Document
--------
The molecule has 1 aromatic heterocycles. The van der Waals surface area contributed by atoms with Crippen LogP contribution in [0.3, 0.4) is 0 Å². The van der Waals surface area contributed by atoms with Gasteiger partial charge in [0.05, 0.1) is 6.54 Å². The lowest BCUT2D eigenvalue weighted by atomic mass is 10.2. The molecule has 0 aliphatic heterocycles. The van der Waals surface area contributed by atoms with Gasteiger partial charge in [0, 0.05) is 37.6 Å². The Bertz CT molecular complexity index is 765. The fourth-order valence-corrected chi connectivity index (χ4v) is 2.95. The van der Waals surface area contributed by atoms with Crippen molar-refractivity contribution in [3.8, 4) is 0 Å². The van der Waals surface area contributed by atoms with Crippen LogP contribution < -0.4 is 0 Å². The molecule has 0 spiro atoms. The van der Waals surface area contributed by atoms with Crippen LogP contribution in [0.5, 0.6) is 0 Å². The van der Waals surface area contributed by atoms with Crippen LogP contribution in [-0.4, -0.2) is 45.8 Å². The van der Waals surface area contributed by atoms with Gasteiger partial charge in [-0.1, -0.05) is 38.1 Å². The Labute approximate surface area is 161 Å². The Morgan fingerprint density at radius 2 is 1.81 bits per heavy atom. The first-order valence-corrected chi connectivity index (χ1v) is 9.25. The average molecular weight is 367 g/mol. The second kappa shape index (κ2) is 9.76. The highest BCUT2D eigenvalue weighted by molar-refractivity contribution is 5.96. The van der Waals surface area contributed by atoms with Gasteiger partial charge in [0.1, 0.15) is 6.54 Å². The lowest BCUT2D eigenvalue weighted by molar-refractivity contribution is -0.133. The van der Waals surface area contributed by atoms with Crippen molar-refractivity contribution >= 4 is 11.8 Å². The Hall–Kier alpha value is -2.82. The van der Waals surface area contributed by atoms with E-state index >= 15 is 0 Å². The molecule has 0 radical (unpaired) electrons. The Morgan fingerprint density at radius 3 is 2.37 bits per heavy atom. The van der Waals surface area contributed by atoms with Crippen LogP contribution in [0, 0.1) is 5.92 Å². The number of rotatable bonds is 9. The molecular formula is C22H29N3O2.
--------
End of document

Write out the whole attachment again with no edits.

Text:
The molecule has 1 aromatic heterocycles. The van der Waals surface area contributed by atoms with Crippen LogP contribution in [0.3, 0.4) is 0 Å². The van der Waals surface area contributed by atoms with Gasteiger partial charge in [0.05, 0.1) is 6.54 Å². The lowest BCUT2D eigenvalue weighted by atomic mass is 10.2. The molecule has 0 aliphatic heterocycles. The van der Waals surface area contributed by atoms with Gasteiger partial charge in [0, 0.05) is 37.6 Å². The Bertz CT molecular complexity index is 765. The fourth-order valence-corrected chi connectivity index (χ4v) is 2.95. The van der Waals surface area contributed by atoms with Crippen molar-refractivity contribution in [3.8, 4) is 0 Å². The van der Waals surface area contributed by atoms with Crippen LogP contribution < -0.4 is 0 Å². The molecule has 0 spiro atoms. The van der Waals surface area contributed by atoms with Crippen LogP contribution in [0.5, 0.6) is 0 Å². The van der Waals surface area contributed by atoms with Crippen LogP contribution in [-0.4, -0.2) is 45.8 Å². The van der Waals surface area contributed by atoms with Gasteiger partial charge in [-0.1, -0.05) is 38.1 Å². The Labute approximate surface area is 161 Å². The Morgan fingerprint density at radius 2 is 1.81 bits per heavy atom. The first-order valence-corrected chi connectivity index (χ1v) is 9.25. The average molecular weight is 367 g/mol. The second kappa shape index (κ2) is 9.76. The highest BCUT2D eigenvalue weighted by molar-refractivity contribution is 5.96. The van der Waals surface area contributed by atoms with Gasteiger partial charge in [0.1, 0.15) is 6.54 Å². The lowest BCUT2D eigenvalue weighted by molar-refractivity contribution is -0.133. The van der Waals surface area contributed by atoms with Crippen molar-refractivity contribution >= 4 is 11.8 Å². The Hall–Kier alpha value is -2.82. The van der Waals surface area contributed by atoms with E-state index >= 15 is 0 Å². The molecule has 0 radical (unpaired) electrons. The Morgan fingerprint density at radius 3 is 2.37 bits per heavy atom. The van der Waals surface area contributed by atoms with Crippen LogP contribution in [0, 0.1) is 5.92 Å². The number of rotatable bonds is 9. The molecular formula is C22H29N3O2.